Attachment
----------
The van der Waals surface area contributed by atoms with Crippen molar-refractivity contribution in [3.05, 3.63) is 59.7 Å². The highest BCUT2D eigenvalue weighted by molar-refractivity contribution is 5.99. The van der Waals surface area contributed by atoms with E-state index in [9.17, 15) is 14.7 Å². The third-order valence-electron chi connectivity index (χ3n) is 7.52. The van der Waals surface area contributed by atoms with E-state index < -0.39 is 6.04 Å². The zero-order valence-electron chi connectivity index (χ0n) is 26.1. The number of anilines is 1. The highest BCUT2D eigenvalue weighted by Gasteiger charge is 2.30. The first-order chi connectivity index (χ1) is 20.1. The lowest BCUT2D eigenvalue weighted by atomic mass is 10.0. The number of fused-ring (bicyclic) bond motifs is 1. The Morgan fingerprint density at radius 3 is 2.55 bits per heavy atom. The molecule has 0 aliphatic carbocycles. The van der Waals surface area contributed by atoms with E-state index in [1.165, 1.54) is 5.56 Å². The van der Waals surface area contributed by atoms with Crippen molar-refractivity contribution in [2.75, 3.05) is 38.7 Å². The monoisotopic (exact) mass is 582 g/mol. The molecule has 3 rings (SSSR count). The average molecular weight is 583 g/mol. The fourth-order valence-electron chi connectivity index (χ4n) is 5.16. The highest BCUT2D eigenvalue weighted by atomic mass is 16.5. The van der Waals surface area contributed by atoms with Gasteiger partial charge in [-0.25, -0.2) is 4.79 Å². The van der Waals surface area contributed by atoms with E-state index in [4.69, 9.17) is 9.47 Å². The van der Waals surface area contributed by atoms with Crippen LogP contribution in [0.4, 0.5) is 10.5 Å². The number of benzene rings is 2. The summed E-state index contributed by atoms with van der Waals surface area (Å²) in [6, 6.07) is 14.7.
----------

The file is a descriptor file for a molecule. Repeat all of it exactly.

The van der Waals surface area contributed by atoms with Crippen molar-refractivity contribution in [3.05, 3.63) is 59.7 Å². The highest BCUT2D eigenvalue weighted by molar-refractivity contribution is 5.99. The van der Waals surface area contributed by atoms with E-state index in [9.17, 15) is 14.7 Å². The third-order valence-electron chi connectivity index (χ3n) is 7.52. The van der Waals surface area contributed by atoms with E-state index < -0.39 is 6.04 Å². The zero-order valence-electron chi connectivity index (χ0n) is 26.1. The number of anilines is 1. The highest BCUT2D eigenvalue weighted by Gasteiger charge is 2.30. The first-order chi connectivity index (χ1) is 20.1. The lowest BCUT2D eigenvalue weighted by atomic mass is 10.0. The number of fused-ring (bicyclic) bond motifs is 1. The Morgan fingerprint density at radius 3 is 2.55 bits per heavy atom. The molecule has 0 aliphatic carbocycles. The van der Waals surface area contributed by atoms with E-state index in [1.165, 1.54) is 5.56 Å². The van der Waals surface area contributed by atoms with Crippen molar-refractivity contribution in [2.75, 3.05) is 38.7 Å². The monoisotopic (exact) mass is 582 g/mol. The molecule has 3 rings (SSSR count). The average molecular weight is 583 g/mol. The fourth-order valence-electron chi connectivity index (χ4n) is 5.16. The highest BCUT2D eigenvalue weighted by atomic mass is 16.5. The van der Waals surface area contributed by atoms with Gasteiger partial charge in [-0.25, -0.2) is 4.79 Å². The van der Waals surface area contributed by atoms with E-state index in [4.69, 9.17) is 9.47 Å². The van der Waals surface area contributed by atoms with Crippen LogP contribution in [0.4, 0.5) is 10.5 Å². The number of benzene rings is 2. The summed E-state index contributed by atoms with van der Waals surface area (Å²) in [6, 6.07) is 14.7.